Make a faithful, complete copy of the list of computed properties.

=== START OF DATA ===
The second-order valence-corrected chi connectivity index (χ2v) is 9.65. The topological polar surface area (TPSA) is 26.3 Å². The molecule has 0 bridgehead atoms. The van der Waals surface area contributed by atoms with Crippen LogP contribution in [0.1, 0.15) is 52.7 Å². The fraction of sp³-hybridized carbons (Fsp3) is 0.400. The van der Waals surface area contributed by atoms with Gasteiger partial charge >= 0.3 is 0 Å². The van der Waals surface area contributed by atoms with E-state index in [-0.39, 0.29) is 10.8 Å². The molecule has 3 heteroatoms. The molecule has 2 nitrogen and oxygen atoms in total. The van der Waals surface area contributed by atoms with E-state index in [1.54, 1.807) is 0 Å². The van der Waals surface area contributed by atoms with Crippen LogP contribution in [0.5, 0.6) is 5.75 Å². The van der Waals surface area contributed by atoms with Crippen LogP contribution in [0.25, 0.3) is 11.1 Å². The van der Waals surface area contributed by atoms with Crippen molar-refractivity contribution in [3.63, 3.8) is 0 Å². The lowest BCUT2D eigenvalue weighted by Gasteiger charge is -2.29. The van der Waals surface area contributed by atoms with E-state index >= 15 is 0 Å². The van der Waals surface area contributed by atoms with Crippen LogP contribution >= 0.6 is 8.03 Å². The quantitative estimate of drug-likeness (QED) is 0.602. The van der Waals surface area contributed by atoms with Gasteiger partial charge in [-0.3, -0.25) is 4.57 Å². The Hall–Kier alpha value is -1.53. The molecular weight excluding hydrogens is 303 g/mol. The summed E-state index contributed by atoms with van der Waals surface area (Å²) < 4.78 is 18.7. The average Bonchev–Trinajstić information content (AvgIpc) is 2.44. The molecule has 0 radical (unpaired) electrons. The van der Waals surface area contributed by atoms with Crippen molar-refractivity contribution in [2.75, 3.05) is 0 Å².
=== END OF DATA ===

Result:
The second-order valence-corrected chi connectivity index (χ2v) is 9.65. The topological polar surface area (TPSA) is 26.3 Å². The molecule has 0 bridgehead atoms. The van der Waals surface area contributed by atoms with Crippen LogP contribution in [0.1, 0.15) is 52.7 Å². The fraction of sp³-hybridized carbons (Fsp3) is 0.400. The van der Waals surface area contributed by atoms with Gasteiger partial charge >= 0.3 is 0 Å². The van der Waals surface area contributed by atoms with E-state index in [-0.39, 0.29) is 10.8 Å². The molecule has 3 heteroatoms. The molecule has 2 nitrogen and oxygen atoms in total. The van der Waals surface area contributed by atoms with E-state index in [1.54, 1.807) is 0 Å². The van der Waals surface area contributed by atoms with Crippen LogP contribution in [0.5, 0.6) is 5.75 Å². The van der Waals surface area contributed by atoms with Crippen LogP contribution in [0.25, 0.3) is 11.1 Å². The van der Waals surface area contributed by atoms with Crippen molar-refractivity contribution in [3.63, 3.8) is 0 Å². The lowest BCUT2D eigenvalue weighted by Gasteiger charge is -2.29. The van der Waals surface area contributed by atoms with E-state index >= 15 is 0 Å². The van der Waals surface area contributed by atoms with Crippen LogP contribution >= 0.6 is 8.03 Å². The quantitative estimate of drug-likeness (QED) is 0.602. The van der Waals surface area contributed by atoms with Gasteiger partial charge in [-0.3, -0.25) is 4.57 Å². The Hall–Kier alpha value is -1.53. The molecular weight excluding hydrogens is 303 g/mol. The summed E-state index contributed by atoms with van der Waals surface area (Å²) < 4.78 is 18.7. The average Bonchev–Trinajstić information content (AvgIpc) is 2.44. The molecule has 0 radical (unpaired) electrons. The van der Waals surface area contributed by atoms with Crippen molar-refractivity contribution in [2.75, 3.05) is 0 Å².